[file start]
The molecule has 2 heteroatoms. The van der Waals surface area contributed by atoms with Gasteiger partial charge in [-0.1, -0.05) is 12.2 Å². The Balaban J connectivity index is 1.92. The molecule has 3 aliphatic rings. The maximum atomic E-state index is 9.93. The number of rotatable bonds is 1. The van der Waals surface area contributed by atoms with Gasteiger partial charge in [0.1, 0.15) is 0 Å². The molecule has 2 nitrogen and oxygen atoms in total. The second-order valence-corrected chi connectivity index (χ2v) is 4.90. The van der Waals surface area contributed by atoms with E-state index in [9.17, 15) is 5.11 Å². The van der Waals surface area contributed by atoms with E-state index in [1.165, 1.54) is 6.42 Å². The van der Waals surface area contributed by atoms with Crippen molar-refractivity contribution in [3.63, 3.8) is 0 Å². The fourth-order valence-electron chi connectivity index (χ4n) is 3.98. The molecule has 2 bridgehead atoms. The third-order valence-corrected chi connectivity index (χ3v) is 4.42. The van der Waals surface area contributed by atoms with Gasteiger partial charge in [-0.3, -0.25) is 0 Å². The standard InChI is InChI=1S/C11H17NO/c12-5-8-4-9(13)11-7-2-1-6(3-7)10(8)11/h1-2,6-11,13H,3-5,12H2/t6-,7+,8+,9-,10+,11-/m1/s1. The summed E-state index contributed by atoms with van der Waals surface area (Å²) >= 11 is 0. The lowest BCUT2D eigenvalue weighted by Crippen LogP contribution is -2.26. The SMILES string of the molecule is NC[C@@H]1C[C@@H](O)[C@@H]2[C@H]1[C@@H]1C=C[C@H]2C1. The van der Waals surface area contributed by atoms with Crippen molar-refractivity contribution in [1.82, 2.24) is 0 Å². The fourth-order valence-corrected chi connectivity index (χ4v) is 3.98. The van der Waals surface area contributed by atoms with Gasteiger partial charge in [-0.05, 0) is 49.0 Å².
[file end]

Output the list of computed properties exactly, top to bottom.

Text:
The molecule has 2 heteroatoms. The van der Waals surface area contributed by atoms with Gasteiger partial charge in [-0.1, -0.05) is 12.2 Å². The Balaban J connectivity index is 1.92. The molecule has 3 aliphatic rings. The maximum atomic E-state index is 9.93. The number of rotatable bonds is 1. The van der Waals surface area contributed by atoms with Gasteiger partial charge in [0.1, 0.15) is 0 Å². The molecule has 2 nitrogen and oxygen atoms in total. The second-order valence-corrected chi connectivity index (χ2v) is 4.90. The van der Waals surface area contributed by atoms with E-state index in [9.17, 15) is 5.11 Å². The van der Waals surface area contributed by atoms with E-state index in [1.165, 1.54) is 6.42 Å². The van der Waals surface area contributed by atoms with Crippen molar-refractivity contribution in [3.63, 3.8) is 0 Å². The fourth-order valence-electron chi connectivity index (χ4n) is 3.98. The molecule has 2 bridgehead atoms. The third-order valence-corrected chi connectivity index (χ3v) is 4.42. The van der Waals surface area contributed by atoms with Gasteiger partial charge in [-0.3, -0.25) is 0 Å². The standard InChI is InChI=1S/C11H17NO/c12-5-8-4-9(13)11-7-2-1-6(3-7)10(8)11/h1-2,6-11,13H,3-5,12H2/t6-,7+,8+,9-,10+,11-/m1/s1. The summed E-state index contributed by atoms with van der Waals surface area (Å²) >= 11 is 0. The lowest BCUT2D eigenvalue weighted by Crippen LogP contribution is -2.26. The SMILES string of the molecule is NC[C@@H]1C[C@@H](O)[C@@H]2[C@H]1[C@@H]1C=C[C@H]2C1. The van der Waals surface area contributed by atoms with Crippen molar-refractivity contribution in [1.82, 2.24) is 0 Å². The fourth-order valence-corrected chi connectivity index (χ4v) is 3.98. The van der Waals surface area contributed by atoms with Gasteiger partial charge in [-0.05, 0) is 49.0 Å².